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New Medical Imaging Technique First to Use Low-Dose X-Rays to Reveal Soft Tissue

X-rays from the National Synchrotron Light Source at Brookhaven Lab are being employed for the first time in diffraction enhanced imaging, a new, low-dose experimental technique to visualize not only bone, but also soft tissue. This new imaging technique may eventually greatly enhance the detection of cancer and other soft-tissue pathologies.
by Laura Mgrdichian and Karen McNulty Walsh

To look below the surface of the human body in search of deep-seated injury or disease, today’s radiologists use an alphabet-soup of imaging techniques: computerized tomography, or CT; magnetic resonance imaging, or MRI; positron emission tomography, or PET; single photon emission computed tomography, or SPECT; whole body scanners; and ultrasound.

Physicist Zhong Zhong

Despite the advancements in non-invasive medical imaging since 1895 — the year in which Wilhelm Röntgen discovered a new, higher energy, shorter wavelength form of light able to penetrate solid objects which he called the x-ray — 80 percent of radiology still involves the plain, old x-ray.

But x-ray imaging technology has not changed very much over the past 100-plus years, since the day that Röntgen made the world’s first x-ray of his wife’s hand, complete with wedding ring. For the most part, x-rays still produce an image that shows bone very clearly, but, if a contrast agent is not used, distinguishes poorly among non-calcified soft tissue, such as ligaments, cartilage, or blood vessels.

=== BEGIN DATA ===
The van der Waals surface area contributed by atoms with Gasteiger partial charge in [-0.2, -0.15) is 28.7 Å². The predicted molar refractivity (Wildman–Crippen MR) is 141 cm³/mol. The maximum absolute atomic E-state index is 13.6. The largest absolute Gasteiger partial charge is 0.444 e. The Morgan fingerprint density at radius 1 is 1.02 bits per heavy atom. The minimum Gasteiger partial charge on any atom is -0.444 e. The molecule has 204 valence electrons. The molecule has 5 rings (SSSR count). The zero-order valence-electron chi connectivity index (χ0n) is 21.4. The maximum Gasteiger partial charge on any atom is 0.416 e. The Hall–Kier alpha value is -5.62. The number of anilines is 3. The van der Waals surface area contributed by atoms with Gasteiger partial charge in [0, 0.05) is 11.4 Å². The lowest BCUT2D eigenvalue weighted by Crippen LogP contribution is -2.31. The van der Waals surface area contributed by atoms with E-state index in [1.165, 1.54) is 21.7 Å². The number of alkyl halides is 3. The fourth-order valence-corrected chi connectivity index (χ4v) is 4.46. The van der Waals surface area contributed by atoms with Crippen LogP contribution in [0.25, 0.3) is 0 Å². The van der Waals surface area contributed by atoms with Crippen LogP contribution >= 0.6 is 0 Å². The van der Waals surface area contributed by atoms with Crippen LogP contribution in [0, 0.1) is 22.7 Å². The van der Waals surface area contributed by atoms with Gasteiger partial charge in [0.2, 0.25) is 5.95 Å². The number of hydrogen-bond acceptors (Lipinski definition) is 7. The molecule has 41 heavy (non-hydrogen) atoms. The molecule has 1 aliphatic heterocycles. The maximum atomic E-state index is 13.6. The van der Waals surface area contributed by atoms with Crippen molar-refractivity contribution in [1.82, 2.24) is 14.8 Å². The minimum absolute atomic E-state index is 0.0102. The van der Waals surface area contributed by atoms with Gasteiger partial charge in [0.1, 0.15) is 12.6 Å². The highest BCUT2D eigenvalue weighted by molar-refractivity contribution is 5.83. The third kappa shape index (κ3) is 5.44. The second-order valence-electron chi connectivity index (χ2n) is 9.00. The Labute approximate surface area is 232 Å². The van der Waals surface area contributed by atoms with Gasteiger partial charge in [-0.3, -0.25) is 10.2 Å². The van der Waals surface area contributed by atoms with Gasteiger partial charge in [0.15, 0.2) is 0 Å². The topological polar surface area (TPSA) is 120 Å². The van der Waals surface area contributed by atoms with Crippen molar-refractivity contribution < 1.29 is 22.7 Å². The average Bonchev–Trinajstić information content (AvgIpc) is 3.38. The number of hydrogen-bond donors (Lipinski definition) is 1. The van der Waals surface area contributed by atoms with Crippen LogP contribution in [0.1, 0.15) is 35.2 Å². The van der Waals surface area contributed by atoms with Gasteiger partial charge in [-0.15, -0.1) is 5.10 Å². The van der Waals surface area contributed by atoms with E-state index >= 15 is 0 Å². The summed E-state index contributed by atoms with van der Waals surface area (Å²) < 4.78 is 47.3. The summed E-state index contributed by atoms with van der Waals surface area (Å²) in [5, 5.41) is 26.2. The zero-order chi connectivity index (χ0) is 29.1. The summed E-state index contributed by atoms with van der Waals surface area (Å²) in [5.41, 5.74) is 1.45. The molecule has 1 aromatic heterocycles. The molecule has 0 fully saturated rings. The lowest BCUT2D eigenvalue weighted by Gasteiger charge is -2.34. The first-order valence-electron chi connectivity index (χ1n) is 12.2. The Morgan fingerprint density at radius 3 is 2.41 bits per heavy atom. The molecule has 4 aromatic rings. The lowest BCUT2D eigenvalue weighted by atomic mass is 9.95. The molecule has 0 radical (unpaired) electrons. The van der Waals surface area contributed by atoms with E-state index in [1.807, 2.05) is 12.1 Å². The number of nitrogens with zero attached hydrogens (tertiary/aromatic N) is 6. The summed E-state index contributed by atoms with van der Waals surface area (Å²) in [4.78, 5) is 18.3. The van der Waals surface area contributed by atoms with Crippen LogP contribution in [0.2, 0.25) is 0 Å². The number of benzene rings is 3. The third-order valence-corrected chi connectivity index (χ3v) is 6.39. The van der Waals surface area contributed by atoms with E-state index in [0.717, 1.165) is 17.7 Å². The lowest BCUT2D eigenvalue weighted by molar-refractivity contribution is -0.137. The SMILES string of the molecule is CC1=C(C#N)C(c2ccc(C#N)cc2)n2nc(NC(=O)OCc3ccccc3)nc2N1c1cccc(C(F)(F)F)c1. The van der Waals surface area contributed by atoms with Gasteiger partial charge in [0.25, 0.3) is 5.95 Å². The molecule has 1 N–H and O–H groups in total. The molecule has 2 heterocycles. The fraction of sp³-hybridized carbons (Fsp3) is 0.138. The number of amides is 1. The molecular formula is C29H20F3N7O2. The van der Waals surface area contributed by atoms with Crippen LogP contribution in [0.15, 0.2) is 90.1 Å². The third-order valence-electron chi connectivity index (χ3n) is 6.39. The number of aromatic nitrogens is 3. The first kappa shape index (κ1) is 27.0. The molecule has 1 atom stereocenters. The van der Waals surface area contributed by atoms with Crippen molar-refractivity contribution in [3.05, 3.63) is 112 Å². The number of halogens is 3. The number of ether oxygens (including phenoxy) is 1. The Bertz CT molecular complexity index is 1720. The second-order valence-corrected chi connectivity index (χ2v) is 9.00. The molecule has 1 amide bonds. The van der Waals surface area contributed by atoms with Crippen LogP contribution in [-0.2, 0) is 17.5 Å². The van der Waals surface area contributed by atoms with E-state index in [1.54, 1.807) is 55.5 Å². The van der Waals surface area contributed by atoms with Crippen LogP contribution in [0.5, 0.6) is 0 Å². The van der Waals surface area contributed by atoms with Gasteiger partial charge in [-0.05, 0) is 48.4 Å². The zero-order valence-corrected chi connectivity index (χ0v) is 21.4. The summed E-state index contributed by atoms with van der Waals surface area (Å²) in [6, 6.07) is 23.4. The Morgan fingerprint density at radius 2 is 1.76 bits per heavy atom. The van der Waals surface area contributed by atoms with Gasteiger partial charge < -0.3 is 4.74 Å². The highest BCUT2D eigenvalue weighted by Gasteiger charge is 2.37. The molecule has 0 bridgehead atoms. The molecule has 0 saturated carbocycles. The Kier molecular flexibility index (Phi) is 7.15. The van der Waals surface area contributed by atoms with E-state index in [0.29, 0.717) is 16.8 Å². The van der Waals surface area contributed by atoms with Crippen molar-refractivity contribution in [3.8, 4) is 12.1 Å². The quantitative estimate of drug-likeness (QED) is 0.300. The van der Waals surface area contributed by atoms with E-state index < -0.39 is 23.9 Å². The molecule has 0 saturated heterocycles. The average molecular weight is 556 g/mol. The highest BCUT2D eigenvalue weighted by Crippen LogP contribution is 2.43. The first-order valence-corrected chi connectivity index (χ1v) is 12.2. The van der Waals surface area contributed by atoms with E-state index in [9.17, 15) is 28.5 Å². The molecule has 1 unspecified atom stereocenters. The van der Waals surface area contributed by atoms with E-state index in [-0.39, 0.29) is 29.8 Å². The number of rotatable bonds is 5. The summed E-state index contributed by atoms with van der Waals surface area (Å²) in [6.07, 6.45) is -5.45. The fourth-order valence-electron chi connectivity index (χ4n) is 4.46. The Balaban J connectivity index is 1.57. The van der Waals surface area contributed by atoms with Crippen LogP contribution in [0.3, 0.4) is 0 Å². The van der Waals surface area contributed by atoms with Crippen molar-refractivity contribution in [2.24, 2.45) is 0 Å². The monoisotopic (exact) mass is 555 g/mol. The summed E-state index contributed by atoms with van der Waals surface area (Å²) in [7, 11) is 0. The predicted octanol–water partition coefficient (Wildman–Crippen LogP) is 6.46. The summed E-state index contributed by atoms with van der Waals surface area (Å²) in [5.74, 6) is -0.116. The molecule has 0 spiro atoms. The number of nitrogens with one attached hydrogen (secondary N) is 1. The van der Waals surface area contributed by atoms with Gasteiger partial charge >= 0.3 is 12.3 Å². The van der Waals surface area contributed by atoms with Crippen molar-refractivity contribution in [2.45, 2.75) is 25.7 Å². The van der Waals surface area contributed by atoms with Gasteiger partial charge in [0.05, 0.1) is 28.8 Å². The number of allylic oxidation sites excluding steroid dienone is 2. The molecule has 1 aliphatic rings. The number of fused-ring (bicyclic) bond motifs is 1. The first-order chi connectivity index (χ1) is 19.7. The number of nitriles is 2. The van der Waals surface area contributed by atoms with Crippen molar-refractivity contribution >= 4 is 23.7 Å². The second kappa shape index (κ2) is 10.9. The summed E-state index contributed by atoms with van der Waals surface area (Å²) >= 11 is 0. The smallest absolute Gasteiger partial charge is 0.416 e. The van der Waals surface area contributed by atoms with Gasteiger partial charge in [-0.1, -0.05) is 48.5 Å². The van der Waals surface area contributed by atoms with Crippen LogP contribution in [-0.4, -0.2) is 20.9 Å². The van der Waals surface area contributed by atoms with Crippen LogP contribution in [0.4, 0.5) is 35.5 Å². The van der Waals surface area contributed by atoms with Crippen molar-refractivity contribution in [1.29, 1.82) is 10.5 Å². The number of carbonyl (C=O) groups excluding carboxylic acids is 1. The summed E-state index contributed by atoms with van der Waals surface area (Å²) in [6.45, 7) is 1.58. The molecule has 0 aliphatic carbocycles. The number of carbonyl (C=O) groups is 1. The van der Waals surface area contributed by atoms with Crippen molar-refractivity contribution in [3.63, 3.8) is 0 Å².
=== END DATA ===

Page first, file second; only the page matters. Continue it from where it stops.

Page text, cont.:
Now, thanks to researchers working at Brookhaven Lab, x-rays from the National Synchrotron Light Source (NSLS) are being employed for the first time in a new, low-dose experimental technique to visualize not only bone, but also soft tissue in a way that not is possible using conventional x-rays. Called diffraction enhanced imaging (DEI), the technique provides all the information provided by conventional x-rays, plus additional data on soft tissues that were previously accessible only using alternative methods such as MRI or ultrasound. Even compared to those images, DEI delivers a much sharper and more detailed view of soft tissue.

Once DEI is scaled down for clinical use, this new imaging technique may eventually greatly enhance mammography and be used in the search for breast cancer, as well as be employed for the detection of other soft-tissue pathologies such as osteoarthritis and lung cancer.

“We’ve previously shown that this technique can visualize tumors in breast tissue and cartilage in human knee and ankle joints, but this is the first time that we have shown it to be effective in visualizing a variety of soft tissue, such as skin, ligaments, tendons, adipose pads, and even collagen and large blood vessels,” explains NSLS physicist Zhong Zhong (pictured, above), who heads this research project. “The ability to use just one technique to visualize such a range of soft tissue as well as bone has many potential diagnostic applications.” Performed with Rush Medical College, the research is funded by the National Institutes of Health, GlaxoSmithKline, Inc., and the U.S. Department of Energy.

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